The only way to get to the point where you can play the slot machine that never loses is by *tracking the response to your marketing*.

I know, we’ve talked about this before. Tracking transforms your marketing from an expense into an investment with a known return.

PLEASE, please start paying specific attention to the performance of your marketing efforts.

Here’s a starting point to find posts at Business is Personal that will help you get started on tracking response:

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You and the NY Times, bucking for change of another kind

From the Oct 28, 2008 issue of the New York Times, an excerpt from the column “The Media Equation”:

Stop and think about where you are reading this column. If you are one of the million or so people who are reading it in a newspaper that landed on your doorstop or that you picked up at the corner, you are in the minority. This same information is available to many more millions on this paperâ??s Web site, in RSS feeds, on hand-held devices, linked and summarized all over the Web.

Things change. In every business.

Businesses faced with such situations typically have two choices: Adjust or lose the opportunity to do so.

Oh, I guess there might be a third: denial.

The NY Times figured this out a while back. Even the denial part.

To their credit, they’re still changing and adjusting how they provide content – a process of change they’d better get used to.

One example: They created the NY Times Reader, a nice Windows-based program that was created to display the Times in its original format on your screen, complete with high quality font display, 7 days of issues available to read with no requirement to be connected to the net once the news is initially downloaded.

But not all things are bright and shiny in the Land of Change: Another quote from the same column illustrates a collision of new and old thinking, and a teaspoon of Dont-Quite-Get-It-Yet:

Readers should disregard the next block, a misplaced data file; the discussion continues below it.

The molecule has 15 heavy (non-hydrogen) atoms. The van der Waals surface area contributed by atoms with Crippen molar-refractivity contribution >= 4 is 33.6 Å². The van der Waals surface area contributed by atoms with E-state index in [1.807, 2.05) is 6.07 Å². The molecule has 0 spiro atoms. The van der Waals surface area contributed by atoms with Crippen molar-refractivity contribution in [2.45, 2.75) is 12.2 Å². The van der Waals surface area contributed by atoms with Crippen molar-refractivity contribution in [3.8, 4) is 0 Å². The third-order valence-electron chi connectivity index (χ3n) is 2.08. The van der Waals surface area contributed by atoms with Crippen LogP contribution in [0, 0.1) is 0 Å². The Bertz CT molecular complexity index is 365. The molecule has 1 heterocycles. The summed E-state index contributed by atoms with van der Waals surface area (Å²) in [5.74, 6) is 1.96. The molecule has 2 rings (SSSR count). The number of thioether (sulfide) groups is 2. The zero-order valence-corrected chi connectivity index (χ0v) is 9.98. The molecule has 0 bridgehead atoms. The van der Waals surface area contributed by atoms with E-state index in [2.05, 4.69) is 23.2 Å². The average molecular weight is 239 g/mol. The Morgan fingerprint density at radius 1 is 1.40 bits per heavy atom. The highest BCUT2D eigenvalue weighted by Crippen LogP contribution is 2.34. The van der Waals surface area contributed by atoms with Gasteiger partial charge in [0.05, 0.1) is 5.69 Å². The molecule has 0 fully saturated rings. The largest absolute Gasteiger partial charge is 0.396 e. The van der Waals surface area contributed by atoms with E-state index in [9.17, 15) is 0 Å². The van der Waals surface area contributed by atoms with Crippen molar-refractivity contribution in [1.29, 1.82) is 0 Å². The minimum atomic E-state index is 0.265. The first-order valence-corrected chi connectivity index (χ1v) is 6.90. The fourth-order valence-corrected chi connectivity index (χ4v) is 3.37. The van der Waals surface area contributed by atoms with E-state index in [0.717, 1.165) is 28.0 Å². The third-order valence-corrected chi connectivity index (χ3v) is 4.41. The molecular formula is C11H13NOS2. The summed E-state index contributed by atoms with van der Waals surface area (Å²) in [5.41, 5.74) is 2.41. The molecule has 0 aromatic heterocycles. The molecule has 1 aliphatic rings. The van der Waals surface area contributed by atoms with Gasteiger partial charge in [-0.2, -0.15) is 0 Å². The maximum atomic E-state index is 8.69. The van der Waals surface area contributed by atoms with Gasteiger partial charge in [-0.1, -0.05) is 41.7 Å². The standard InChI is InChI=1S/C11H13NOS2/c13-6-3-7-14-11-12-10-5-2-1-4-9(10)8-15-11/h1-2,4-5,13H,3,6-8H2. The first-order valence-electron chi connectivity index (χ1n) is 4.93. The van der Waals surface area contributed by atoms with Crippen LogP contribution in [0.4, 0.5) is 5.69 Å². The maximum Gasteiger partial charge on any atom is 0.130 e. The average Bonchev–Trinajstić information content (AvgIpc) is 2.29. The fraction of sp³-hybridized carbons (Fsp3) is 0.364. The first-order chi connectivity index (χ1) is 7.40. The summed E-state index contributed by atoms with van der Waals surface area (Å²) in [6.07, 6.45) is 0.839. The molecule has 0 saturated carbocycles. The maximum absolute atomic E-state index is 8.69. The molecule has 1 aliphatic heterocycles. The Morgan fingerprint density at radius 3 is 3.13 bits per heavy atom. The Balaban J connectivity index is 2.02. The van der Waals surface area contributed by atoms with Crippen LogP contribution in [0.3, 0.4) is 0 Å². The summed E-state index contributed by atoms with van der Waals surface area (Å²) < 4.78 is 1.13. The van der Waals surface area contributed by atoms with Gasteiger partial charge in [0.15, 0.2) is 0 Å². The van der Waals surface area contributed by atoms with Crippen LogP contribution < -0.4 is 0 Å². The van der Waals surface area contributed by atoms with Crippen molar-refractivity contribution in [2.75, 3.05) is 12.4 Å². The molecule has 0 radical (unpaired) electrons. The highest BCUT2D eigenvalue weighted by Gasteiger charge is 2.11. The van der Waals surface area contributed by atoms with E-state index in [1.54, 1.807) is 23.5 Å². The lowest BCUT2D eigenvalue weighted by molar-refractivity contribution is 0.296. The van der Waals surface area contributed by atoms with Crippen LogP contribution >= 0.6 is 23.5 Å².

More than 90 percent of the newspaper industryâ??s revenue still derives from the print product, a legacy technology that attracts fewer consumers and advertisers every single day. A single newspaper ad might cost many thousands of dollars while an online ad might only bring in $20 for each 1,000 customers who see it.

Is that just the slightest hint that they are still in a bit of denial about the price of newspaper print advertising out of whack with the value provided?

It’s NOT about how many people see the ad

It’s about who sees it, and further, who responds to it. That’s what advertisers should be paying for. One price to display to just the right audience. Another price if they respond.

Why another price if they respond? A great ad in front of the right audience at the right time will elicit a good response and generate more than enough revenue to make the ad worthwhile.

If this isn’t clear, consider this: If I see a feminine hygiene commercial 42 times (or 42,000 times), is it likely that I will ever respond? Ladies, you could easily find a parallel from the male world that you’d never respond to.

So why bother displaying the ad?

Why doesn’t the NY Times offer the option to never see ads, in exchange for paying more to read it? Or maybe I just don’t have time for ads on weekdays, so the Sunday Times still shows ads to me. Different fee.

It’s 2008. My paper should react to me and my needs. I might not mind ads if they were targeted at my needs, based on demographics and psychographics, among other things.

These ideas are troublesome for a print publication. Revolutionary to the newspaper business perhaps, but easy for a digital publication to deliver.

With all that in mind…

What kind of information should you be looking at for improved delivery? Sales info. Customer support info. How to info. Company news. Info for employees. Info for business partners. Training.

How are you and your business prepared – and continuing to prepare – for the speed that information delivery is changing?